Michael’s memory lives on

March 2nd, 2021 7:05 AM

By Emma Connolly

Michael with his eye gazer system provided by the IMNDA which game him a voice when the disease cruelly took his.

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Clonakilty man Michael Hurley lost his three-year battle against Motor Neurone Disease, but now his wife Valerie is making sure his memory lives on through her fundraising work

IF it hadn’t been for a special speech assistance tablet,  Clonakilty man Michael Hurley would not have been able to tell his wife that he wanted to go for a trip around his home town.

The 44-year-old was diagnosed with Motor Neurone Disease in 2017 and it claimed his voice four months before he lost his battle against the condition last October 25th.

Just three weeks earlier he had suggested, through a special tablet from the Irish Motor Neurone Disease Association (IMNDA), that he and his wife Valerie go for a walk around Clonakilty, not knowing that it would be his last time.

While it’s a sad memory for Valerie to recall, it explains why she’s motivated to continue fundraising for the charity because of all it did for Michael and the family, especially helping him have his voice heard right to the end.

Michael was diagnosed with the neurological condition on October 13th, 2017. An avid sports man, Valerie noticed that his right arm had become much slighter than his left and within three weeks of seeing  his GP, he was diagnosed with the condition by a neurologist in Bantry. He was then referred onto CUH to the MND clinic and to Beaumount Hospital.

Valerie spent three years and eight days caring for her partner of 18 years, and husband of 14 years, during which time he lost the use of his arms, became dependant on a wheelchair, which she said he hated, finally losing his voice.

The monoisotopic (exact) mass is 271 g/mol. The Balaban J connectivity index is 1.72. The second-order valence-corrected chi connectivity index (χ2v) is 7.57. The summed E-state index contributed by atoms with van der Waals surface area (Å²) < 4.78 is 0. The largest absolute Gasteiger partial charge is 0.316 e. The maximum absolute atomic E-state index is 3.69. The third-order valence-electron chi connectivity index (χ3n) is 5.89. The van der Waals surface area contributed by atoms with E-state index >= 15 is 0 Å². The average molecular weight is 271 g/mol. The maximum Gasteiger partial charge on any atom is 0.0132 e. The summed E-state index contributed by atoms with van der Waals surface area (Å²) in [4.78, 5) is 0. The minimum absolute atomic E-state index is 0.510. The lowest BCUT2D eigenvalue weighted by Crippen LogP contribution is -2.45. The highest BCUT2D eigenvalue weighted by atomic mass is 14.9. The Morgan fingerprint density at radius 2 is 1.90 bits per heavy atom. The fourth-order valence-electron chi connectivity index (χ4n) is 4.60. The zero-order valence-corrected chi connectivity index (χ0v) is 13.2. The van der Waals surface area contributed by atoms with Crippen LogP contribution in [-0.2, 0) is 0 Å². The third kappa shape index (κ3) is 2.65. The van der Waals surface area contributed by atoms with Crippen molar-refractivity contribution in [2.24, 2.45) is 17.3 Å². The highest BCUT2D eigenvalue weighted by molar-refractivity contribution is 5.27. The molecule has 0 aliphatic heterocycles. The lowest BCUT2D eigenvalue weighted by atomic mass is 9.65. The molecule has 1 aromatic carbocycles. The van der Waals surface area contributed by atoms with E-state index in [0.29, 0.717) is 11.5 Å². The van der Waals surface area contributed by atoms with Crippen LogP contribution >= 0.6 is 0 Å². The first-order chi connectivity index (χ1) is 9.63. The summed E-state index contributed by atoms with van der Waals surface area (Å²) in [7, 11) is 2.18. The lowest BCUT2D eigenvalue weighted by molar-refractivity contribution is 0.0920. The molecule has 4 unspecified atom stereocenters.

Valerie highlighting this month’s sponsored silence fundraiser.


‘That was really, really difficult for him. He couldn’t even ask for a cup of tea and a fierce anxiety developed in him. If you lose your voice you lose the ability to make decisions for yourself, you lose everything. I could see his whole demeanour being overcome by the situation,’ she said.

‘When we got the tablet from the IMNDA, that became his voice and he was able to get across simple things, like “I don’t want to wear that shirt.” But more importantly it allowed us that last trip out together, without it he wouldn’t have got that message across to me,’ said Valerie.

The mother of four boys  says the IMNDA and all the other services that helped Michael and the family were truly amazing: ‘From the equipment provided, to many appointments between Bantry and Marymount palliative care services, our local health providers were always here to help at any time. There are just no words to thank all those who provided such wonderful care and support.’

She said Michael’s biggest fear was being alone and the thought of being in hospital terrified him which is why she cared for him at home with the help of the IMNDA.

Michael with his four boys Dillion, Colin, Shane and Calum on holidays in Tenerife in April 2019.